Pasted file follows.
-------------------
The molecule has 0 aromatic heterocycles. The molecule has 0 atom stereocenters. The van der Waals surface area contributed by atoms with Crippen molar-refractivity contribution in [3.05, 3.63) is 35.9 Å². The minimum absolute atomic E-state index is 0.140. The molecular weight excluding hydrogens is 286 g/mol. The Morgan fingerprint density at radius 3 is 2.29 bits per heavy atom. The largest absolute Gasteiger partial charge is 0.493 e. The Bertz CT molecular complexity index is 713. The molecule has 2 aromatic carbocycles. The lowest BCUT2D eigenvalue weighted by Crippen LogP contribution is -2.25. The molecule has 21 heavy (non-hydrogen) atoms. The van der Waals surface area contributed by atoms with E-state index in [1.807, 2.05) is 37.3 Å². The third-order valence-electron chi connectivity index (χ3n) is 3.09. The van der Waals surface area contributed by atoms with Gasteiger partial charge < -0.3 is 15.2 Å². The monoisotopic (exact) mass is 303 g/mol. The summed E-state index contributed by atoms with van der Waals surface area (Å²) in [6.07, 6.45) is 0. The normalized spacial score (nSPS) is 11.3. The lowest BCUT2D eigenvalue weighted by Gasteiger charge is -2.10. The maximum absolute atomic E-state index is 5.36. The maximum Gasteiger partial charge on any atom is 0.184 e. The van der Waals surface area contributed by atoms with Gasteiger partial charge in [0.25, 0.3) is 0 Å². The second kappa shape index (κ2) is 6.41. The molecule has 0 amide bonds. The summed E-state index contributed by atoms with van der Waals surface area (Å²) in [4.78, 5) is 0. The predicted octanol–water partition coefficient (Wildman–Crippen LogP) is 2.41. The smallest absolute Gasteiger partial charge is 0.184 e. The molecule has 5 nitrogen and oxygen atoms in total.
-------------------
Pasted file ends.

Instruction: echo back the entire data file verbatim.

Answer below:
The molecule has 0 aromatic heterocycles. The molecule has 0 atom stereocenters. The van der Waals surface area contributed by atoms with Crippen molar-refractivity contribution in [3.05, 3.63) is 35.9 Å². The minimum absolute atomic E-state index is 0.140. The molecular weight excluding hydrogens is 286 g/mol. The Morgan fingerprint density at radius 3 is 2.29 bits per heavy atom. The largest absolute Gasteiger partial charge is 0.493 e. The Bertz CT molecular complexity index is 713. The molecule has 2 aromatic carbocycles. The lowest BCUT2D eigenvalue weighted by Crippen LogP contribution is -2.25. The molecule has 21 heavy (non-hydrogen) atoms. The van der Waals surface area contributed by atoms with E-state index in [1.807, 2.05) is 37.3 Å². The third-order valence-electron chi connectivity index (χ3n) is 3.09. The van der Waals surface area contributed by atoms with Gasteiger partial charge < -0.3 is 15.2 Å². The monoisotopic (exact) mass is 303 g/mol. The summed E-state index contributed by atoms with van der Waals surface area (Å²) in [6.07, 6.45) is 0. The normalized spacial score (nSPS) is 11.3. The lowest BCUT2D eigenvalue weighted by Gasteiger charge is -2.10. The maximum absolute atomic E-state index is 5.36. The maximum Gasteiger partial charge on any atom is 0.184 e. The van der Waals surface area contributed by atoms with Gasteiger partial charge in [0.25, 0.3) is 0 Å². The second kappa shape index (κ2) is 6.41. The molecule has 0 amide bonds. The summed E-state index contributed by atoms with van der Waals surface area (Å²) in [4.78, 5) is 0. The predicted octanol–water partition coefficient (Wildman–Crippen LogP) is 2.41. The smallest absolute Gasteiger partial charge is 0.184 e. The molecule has 5 nitrogen and oxygen atoms in total.